Book Reviews

Book Review: Call It What You Want By Brigid Kemmerer

44320201._SY475_Call It What You Want By Brigid Kemmerer
 Paperback, 384 pages.
Publisher: Bloomsbury YA
Release Date: 25th June 2019

When his dad is caught embezzling funds from half the town, Rob goes from popular lacrosse player to social pariah. Even worse, his father’s failed suicide attempt leaves Rob and his mother responsible for his care.

Everyone thinks of Maegan as a typical overachiever, but she has a secret of her own after the pressure got to her last year. And when her sister comes home from college pregnant, keeping it from her parents might be more than she can handle.

When Rob and Maegan are paired together for a calculus project, they’re both reluctant to let anyone through the walls they’ve built. But when Maegan learns of Rob’s plan to fix the damage caused by his father, it could ruin more than their fragile new friendship…

How did I not know that this book was even coming out! It wasn’t until I wandered into my local last week that I saw it on the table and instantly made a grab for it. It was quite a pleasant surprise, I have to say! What I love about Brigid Kemmerer’s novel is the fact that despite them being romance novels, they do not solely focus on the romance but look at the bigger pictures of each person’s life. She writes about their lives and doesn’t centre the relationship as the end all and all ends. Instead, she gives us a layered narrative about two individuals, their lives, their individual problems as well as the relationship which is probably why I find myself flying through them.

In this novel, we meet Rob and Meagen, both teenagers at high school who are considered social outcasts for different reasons before they are thrown together for a school project. Rob, once at the top of the social ladder is soon toppled to the bottom but not by his own doing, it comes about after the revelation that his father has caused most of the town to lose their hard earned cash. Maegen, cheated on last years SAT test and caused a hundred other people to lose out and have to retake the test themselves and as a result, has become a social pariah. The whole novel how our own mistakes and others have an effect on not only ourselves but for others and whether people deserve a second chance.

Written in a dual narrative, which I enjoy, we see through Rob and Meagen’s interactions in their eyes. We see each of their perspectives on their interactions together but also separately as they live their lives. As a result of falling down the social ladder, Rob is left alone by his once friends which means he has plenty of time to read and goes through books by the stacks. But also means he is thrown further into the career position for his father, who after a failed suicide attempt has been left severely disabled. My heart really went out for Rob here because despite his father’s doing and despite whether or not he was aware of what his father was doing he shouldn’t be getting treated this way. But also, having to become a career without any support is bound to get on top of him, especially since when it gets hard his Mum seems to just walk out.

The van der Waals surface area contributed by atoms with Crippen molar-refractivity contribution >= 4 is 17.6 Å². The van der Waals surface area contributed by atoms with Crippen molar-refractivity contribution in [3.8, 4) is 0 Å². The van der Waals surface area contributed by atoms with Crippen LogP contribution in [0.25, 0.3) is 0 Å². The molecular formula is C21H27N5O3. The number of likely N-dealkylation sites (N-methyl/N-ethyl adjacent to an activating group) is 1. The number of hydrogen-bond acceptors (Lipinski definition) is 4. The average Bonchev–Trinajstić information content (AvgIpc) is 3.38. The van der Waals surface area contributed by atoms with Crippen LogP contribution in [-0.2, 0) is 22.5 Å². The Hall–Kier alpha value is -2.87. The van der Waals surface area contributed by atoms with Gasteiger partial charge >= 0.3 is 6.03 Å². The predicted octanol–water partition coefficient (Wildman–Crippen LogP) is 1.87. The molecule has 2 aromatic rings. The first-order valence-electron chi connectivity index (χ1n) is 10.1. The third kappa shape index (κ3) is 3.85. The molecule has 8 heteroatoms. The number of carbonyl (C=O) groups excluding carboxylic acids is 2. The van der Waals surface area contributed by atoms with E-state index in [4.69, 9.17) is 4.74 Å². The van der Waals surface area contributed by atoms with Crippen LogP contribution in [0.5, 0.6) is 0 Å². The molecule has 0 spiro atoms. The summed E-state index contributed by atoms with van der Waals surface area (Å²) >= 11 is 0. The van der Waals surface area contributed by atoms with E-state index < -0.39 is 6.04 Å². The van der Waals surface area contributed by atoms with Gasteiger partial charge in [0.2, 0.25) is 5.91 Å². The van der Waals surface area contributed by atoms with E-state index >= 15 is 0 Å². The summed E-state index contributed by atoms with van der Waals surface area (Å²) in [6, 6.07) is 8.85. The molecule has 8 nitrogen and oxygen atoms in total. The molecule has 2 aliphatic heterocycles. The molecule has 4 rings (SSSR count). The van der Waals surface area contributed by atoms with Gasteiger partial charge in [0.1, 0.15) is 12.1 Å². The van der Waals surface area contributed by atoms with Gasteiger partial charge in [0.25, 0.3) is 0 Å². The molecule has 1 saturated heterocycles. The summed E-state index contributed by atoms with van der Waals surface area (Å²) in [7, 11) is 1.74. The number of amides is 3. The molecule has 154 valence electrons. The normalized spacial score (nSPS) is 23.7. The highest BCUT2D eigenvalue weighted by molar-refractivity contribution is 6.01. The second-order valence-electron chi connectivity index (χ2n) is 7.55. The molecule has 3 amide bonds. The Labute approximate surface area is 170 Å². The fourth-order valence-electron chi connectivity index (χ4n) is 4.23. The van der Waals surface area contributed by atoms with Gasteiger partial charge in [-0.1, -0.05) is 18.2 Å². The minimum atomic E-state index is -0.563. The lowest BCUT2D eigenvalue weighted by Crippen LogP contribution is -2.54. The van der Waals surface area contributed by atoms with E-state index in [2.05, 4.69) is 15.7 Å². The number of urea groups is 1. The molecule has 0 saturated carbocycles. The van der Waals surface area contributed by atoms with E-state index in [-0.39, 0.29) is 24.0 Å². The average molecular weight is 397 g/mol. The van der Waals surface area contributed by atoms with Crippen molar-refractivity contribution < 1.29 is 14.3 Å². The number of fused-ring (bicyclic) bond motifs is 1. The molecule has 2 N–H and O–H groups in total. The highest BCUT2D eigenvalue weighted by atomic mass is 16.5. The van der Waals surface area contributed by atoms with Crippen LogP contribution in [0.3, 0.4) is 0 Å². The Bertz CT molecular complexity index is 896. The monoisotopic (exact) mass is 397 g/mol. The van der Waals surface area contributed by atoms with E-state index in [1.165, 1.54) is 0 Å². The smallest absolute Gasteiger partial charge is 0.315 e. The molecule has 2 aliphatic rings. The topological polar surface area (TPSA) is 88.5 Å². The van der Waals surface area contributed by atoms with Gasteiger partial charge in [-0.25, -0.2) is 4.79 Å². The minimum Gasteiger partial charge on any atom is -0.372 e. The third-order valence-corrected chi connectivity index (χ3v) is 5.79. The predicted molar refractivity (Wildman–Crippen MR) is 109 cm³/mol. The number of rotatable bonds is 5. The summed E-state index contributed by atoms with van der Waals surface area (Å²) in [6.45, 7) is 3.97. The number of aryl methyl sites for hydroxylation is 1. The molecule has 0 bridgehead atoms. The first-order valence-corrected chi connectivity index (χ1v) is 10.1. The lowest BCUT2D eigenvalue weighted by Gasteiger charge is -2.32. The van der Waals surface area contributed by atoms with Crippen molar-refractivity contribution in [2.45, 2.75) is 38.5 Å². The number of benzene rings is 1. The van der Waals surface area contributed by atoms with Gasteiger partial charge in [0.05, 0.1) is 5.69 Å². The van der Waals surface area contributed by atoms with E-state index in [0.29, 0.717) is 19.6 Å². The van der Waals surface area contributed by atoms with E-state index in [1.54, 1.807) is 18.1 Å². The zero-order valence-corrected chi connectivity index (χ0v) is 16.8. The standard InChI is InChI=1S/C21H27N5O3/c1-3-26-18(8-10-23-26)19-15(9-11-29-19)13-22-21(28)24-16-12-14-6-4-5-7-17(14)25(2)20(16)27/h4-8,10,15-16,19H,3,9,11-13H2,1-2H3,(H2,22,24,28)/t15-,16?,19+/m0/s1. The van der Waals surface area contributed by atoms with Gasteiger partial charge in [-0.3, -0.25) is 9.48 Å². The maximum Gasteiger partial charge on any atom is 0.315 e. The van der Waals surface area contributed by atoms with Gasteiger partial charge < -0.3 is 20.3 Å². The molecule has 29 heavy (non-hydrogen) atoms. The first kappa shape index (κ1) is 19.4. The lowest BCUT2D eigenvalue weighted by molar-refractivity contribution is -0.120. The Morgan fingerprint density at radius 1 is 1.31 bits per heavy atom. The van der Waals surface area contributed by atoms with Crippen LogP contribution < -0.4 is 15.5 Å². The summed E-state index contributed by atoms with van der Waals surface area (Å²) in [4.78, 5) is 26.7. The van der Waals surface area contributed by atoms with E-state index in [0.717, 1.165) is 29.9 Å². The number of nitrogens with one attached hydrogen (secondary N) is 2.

Meagen considers herself to be a black sheep of her family, that is until her sister comes home from college and it is revealed that she is pregnant. Sworn to secrecy, Meagen knows that most at school wants nothing to do with her so it’s unlikely that the secret will get out. Meagen was a character that I really liked, because despite what others thought she still gave Rob a chance and stood by her sister fiercely. When paired with Rob, their interactions appear unlikely and futile until they seem to connect and able to provide some form of friendship to the other.

What I loved was the growth that these characters go through from the beginning to end but also how their friends and family also begin to grow. I particularly liked the characters of Owen and Mr London, the school librarian, who apart from Meagen actually seem to give Rob a chance. Mr London continues to reach out to Rob through books and attempts to engage him. Despite the fact that Rob’s father has lost all his and his husband’s savings, he doesn’t quite hold it against Rob, who continues to deny his knowledge or involvement in his father’s crimes.

Brigid Kemmerer’s novels never cease to amaze me, how she writes real life and tackles situations. With character-driven plots, I honestly doubt that I will never not love a Brigid Kemmerer book.


Have you read ‘Call it What You Want’ or any of Brigid’s other books? What did you think?

8 thoughts on “Book Review: Call It What You Want By Brigid Kemmerer

    1. A Curse So Dark and Lonely is something I have on my self but still have to read! I think I’ll get to it next month – after the YALC madness! I would definitely recommend reading Letters to the Lost to Cora cause that is my favourite of her contemporaries so far!

      Liked by 1 person

  1. I loved this book! I actually got it through netgalley. I really love her contemporary books, although I still need to read more than we can say. I am also really desperate to read a curse so dark and lonely.

    Liked by 1 person

    1. Her contemporary books are fantastic – I devour them in single sittings if I’m honest. I have a copy of A Curse So Dark and Lonely, just haven’t been in the mood to read fantasy just yet.


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